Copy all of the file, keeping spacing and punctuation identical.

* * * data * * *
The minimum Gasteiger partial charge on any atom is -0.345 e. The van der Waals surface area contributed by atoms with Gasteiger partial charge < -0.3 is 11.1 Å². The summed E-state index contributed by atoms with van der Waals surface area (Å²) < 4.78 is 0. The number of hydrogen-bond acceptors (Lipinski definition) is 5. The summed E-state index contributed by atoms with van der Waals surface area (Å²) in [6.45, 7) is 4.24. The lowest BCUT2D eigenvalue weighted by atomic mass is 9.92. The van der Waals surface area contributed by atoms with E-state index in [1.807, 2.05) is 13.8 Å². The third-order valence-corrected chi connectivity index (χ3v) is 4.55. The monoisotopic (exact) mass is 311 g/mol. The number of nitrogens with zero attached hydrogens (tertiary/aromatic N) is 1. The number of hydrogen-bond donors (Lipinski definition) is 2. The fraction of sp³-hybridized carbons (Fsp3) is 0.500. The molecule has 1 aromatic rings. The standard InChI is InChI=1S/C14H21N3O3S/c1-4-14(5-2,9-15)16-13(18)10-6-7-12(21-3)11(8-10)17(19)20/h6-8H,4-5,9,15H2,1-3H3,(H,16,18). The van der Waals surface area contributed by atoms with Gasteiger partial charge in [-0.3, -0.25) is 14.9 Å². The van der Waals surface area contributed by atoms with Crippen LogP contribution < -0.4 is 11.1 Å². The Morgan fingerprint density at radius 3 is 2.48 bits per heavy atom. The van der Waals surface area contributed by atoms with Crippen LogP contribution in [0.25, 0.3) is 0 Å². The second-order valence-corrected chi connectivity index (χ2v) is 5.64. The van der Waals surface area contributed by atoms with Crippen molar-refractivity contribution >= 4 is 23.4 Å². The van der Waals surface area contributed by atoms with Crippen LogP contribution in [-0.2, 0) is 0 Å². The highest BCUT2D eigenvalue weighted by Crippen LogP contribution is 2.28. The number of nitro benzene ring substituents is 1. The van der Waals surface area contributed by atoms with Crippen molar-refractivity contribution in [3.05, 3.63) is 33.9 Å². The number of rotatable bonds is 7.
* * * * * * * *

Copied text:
The minimum Gasteiger partial charge on any atom is -0.345 e. The van der Waals surface area contributed by atoms with Gasteiger partial charge < -0.3 is 11.1 Å². The summed E-state index contributed by atoms with van der Waals surface area (Å²) < 4.78 is 0. The number of hydrogen-bond acceptors (Lipinski definition) is 5. The summed E-state index contributed by atoms with van der Waals surface area (Å²) in [6.45, 7) is 4.24. The lowest BCUT2D eigenvalue weighted by atomic mass is 9.92. The van der Waals surface area contributed by atoms with E-state index in [1.807, 2.05) is 13.8 Å². The third-order valence-corrected chi connectivity index (χ3v) is 4.55. The monoisotopic (exact) mass is 311 g/mol. The number of nitrogens with zero attached hydrogens (tertiary/aromatic N) is 1. The number of hydrogen-bond donors (Lipinski definition) is 2. The fraction of sp³-hybridized carbons (Fsp3) is 0.500. The molecule has 1 aromatic rings. The standard InChI is InChI=1S/C14H21N3O3S/c1-4-14(5-2,9-15)16-13(18)10-6-7-12(21-3)11(8-10)17(19)20/h6-8H,4-5,9,15H2,1-3H3,(H,16,18). The van der Waals surface area contributed by atoms with Gasteiger partial charge in [-0.3, -0.25) is 14.9 Å². The van der Waals surface area contributed by atoms with Crippen LogP contribution < -0.4 is 11.1 Å². The Morgan fingerprint density at radius 3 is 2.48 bits per heavy atom. The van der Waals surface area contributed by atoms with Crippen LogP contribution in [0.25, 0.3) is 0 Å². The second-order valence-corrected chi connectivity index (χ2v) is 5.64. The van der Waals surface area contributed by atoms with Crippen molar-refractivity contribution >= 4 is 23.4 Å². The van der Waals surface area contributed by atoms with Crippen LogP contribution in [-0.2, 0) is 0 Å². The highest BCUT2D eigenvalue weighted by Crippen LogP contribution is 2.28. The number of nitro benzene ring substituents is 1. The van der Waals surface area contributed by atoms with Crippen molar-refractivity contribution in [3.05, 3.63) is 33.9 Å². The number of rotatable bonds is 7.